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Can a Landlord Require Renters Insurance?

Published: April 2017

You found the perfect apartment with a great view, and it's not far from work. Your potential landlord says your application looks good, but he requires you to obtain renters insurance before you finalize the lease. That may make you wonder, can a landlord require renters insurance?

Yes, landlords can require tenants to have a renters insurance policy. Many landlords insist their renters have insurance to help avoid potential disputes if the tenant's belongings are damaged while on the property, according to the Insurance Information Institute (III).

Here are a few things to consider if your landlord requires you to have a renters insurance policy — and why you may want to consider renters insurance even if it's not required.

Landlord giving couple keys.


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Doesn't My Landlord Have Insurance?

Landlord insurance policies typically provide coverage for structural damage to the building, says the National Association of Insurance Commissioners (NAIC). However, landlord policies typically do not extend coverage to renters' personal property. If your television is stolen or your furniture is destroyed in a fire, your landlord's insurance likely won't cover the costs of replacing these items. The NAIC also notes that the landlord's insurance will not typically cover damage you cause to the building. For example, you may be responsible for repairs if you accidentally start a kitchen fire.

How Does Renters Insurance Help Protect Me?

While your landlord's insurance may help pay to repair the building after a covered loss, such as a hail storm or fire, renters insurance typically offers protections not provided by a landlord policy, says the III. Renters insurance typically offers the following protections:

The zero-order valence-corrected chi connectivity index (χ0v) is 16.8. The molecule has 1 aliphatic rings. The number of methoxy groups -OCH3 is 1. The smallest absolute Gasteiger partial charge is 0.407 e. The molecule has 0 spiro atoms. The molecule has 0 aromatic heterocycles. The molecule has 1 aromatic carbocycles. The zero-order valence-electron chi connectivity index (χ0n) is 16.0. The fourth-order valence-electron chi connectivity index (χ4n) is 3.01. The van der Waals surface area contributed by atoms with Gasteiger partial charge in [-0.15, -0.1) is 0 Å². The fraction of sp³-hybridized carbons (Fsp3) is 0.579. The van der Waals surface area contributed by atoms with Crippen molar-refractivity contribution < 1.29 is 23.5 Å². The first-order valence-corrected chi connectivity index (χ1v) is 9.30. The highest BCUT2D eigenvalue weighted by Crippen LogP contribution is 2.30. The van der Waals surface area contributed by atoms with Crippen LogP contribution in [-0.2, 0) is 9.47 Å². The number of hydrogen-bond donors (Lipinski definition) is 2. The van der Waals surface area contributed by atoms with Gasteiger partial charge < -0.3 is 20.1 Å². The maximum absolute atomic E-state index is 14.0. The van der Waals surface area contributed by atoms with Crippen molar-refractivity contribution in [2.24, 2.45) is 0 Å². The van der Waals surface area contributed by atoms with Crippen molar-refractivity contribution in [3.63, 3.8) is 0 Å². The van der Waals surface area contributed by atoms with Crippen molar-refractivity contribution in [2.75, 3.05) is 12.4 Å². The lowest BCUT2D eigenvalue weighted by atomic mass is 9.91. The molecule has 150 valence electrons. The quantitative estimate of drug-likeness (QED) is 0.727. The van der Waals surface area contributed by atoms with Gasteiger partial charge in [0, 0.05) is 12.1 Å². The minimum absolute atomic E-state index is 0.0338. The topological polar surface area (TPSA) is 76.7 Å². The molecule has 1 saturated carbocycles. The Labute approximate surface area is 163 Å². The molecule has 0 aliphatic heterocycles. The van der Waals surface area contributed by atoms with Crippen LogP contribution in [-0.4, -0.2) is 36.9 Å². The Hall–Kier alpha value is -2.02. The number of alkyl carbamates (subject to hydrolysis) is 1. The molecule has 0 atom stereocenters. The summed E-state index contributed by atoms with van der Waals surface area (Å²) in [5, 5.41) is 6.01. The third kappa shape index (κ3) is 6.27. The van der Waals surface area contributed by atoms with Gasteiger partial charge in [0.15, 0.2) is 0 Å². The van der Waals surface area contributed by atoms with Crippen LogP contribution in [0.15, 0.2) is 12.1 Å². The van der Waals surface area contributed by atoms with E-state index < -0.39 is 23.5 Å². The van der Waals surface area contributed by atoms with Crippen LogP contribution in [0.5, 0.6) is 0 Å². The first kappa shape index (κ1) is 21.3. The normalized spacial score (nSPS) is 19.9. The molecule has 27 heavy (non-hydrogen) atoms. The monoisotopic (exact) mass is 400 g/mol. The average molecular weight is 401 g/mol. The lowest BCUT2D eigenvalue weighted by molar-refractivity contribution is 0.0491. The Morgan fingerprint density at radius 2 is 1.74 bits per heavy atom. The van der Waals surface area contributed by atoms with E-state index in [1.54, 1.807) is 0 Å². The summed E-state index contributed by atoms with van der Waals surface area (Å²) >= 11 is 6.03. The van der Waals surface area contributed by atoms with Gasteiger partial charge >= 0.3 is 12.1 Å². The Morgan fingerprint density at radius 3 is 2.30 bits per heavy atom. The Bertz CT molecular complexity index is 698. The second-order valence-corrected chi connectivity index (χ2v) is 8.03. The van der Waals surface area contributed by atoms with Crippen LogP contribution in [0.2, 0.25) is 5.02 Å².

Personal property coverage.
This coverage may help pay to replace your personal belongings if they are damaged or ruined by a covered peril, such as fire or theft. So if your rental unit is damaged by fire, this coverage may help to repair or replace damaged belongings, such as furniture and clothing.

Liability coverage.
If you are found legally responsible for injuries to other people or damage to their property, liability coverage may help prevent you from paying out of pocket for certain related costs. For example, if you distractedly leave the bathtub running and the flowing water ruins the floor or the apartment below, this coverage may help cover the cost of repairs.

Additional Living Expenses.
If your rental home or apartment building are left temporarily uninhabitable after being damaged by fire or another covered peril, this coverage may help pay for unexpected additional costs, such as hotel bills, while you are unable to live in your rented home.

Keep in mind that these coverages will likely have limits, the maximum amount of money an insurer will pay for a covered loss, as defined in your policy. You may want to talk to your agent about your policy limits and adjust your coverage to fit your specific needs.

Having your own renters insurance policy, in addition to the coverage that your landlord's insurance policy provides, may help prevent a bad situation from becoming worse. And you may have some peace of mind knowing that you have helped protect yourself from the unexpected.

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This content is for informational purposes only and may not be applicable to all situations.

Coverage subject to terms, conditions, and availability. Policy issuance is subject to qualifications. Allstate Insurance Company, Allstate Indemnity Company, Allstate Fire and Casualty Insurance Company, Allstate Property and Casualty Insurance Company, Northbrook, IL. © 2019 Allstate Insurance Company, Northbrook, IL.
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